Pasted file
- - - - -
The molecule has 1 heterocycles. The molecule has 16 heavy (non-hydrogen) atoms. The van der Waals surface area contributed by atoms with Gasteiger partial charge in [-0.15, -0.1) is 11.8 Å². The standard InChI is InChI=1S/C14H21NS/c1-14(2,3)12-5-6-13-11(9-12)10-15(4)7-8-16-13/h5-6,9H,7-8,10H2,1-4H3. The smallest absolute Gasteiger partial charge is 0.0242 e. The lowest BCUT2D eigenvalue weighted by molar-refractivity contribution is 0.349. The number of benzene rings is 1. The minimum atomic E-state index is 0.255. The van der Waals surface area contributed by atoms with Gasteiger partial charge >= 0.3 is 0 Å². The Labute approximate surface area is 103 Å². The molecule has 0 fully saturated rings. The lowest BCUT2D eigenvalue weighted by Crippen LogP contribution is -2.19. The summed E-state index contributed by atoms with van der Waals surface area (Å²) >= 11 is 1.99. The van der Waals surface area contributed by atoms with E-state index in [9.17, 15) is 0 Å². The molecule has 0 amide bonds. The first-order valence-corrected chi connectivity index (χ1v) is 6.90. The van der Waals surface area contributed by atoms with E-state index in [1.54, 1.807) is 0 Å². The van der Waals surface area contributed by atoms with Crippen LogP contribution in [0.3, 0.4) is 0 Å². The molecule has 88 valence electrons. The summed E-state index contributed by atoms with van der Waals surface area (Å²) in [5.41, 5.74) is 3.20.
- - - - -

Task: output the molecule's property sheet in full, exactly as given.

The molecule has 1 heterocycles. The molecule has 16 heavy (non-hydrogen) atoms. The van der Waals surface area contributed by atoms with Gasteiger partial charge in [-0.15, -0.1) is 11.8 Å². The standard InChI is InChI=1S/C14H21NS/c1-14(2,3)12-5-6-13-11(9-12)10-15(4)7-8-16-13/h5-6,9H,7-8,10H2,1-4H3. The smallest absolute Gasteiger partial charge is 0.0242 e. The lowest BCUT2D eigenvalue weighted by molar-refractivity contribution is 0.349. The number of benzene rings is 1. The minimum atomic E-state index is 0.255. The van der Waals surface area contributed by atoms with Gasteiger partial charge >= 0.3 is 0 Å². The Labute approximate surface area is 103 Å². The molecule has 0 fully saturated rings. The lowest BCUT2D eigenvalue weighted by Crippen LogP contribution is -2.19. The summed E-state index contributed by atoms with van der Waals surface area (Å²) >= 11 is 1.99. The van der Waals surface area contributed by atoms with E-state index in [9.17, 15) is 0 Å². The molecule has 0 amide bonds. The first-order valence-corrected chi connectivity index (χ1v) is 6.90. The van der Waals surface area contributed by atoms with E-state index in [1.54, 1.807) is 0 Å². The van der Waals surface area contributed by atoms with Crippen LogP contribution in [0.3, 0.4) is 0 Å². The molecule has 88 valence electrons. The summed E-state index contributed by atoms with van der Waals surface area (Å²) in [5.41, 5.74) is 3.20.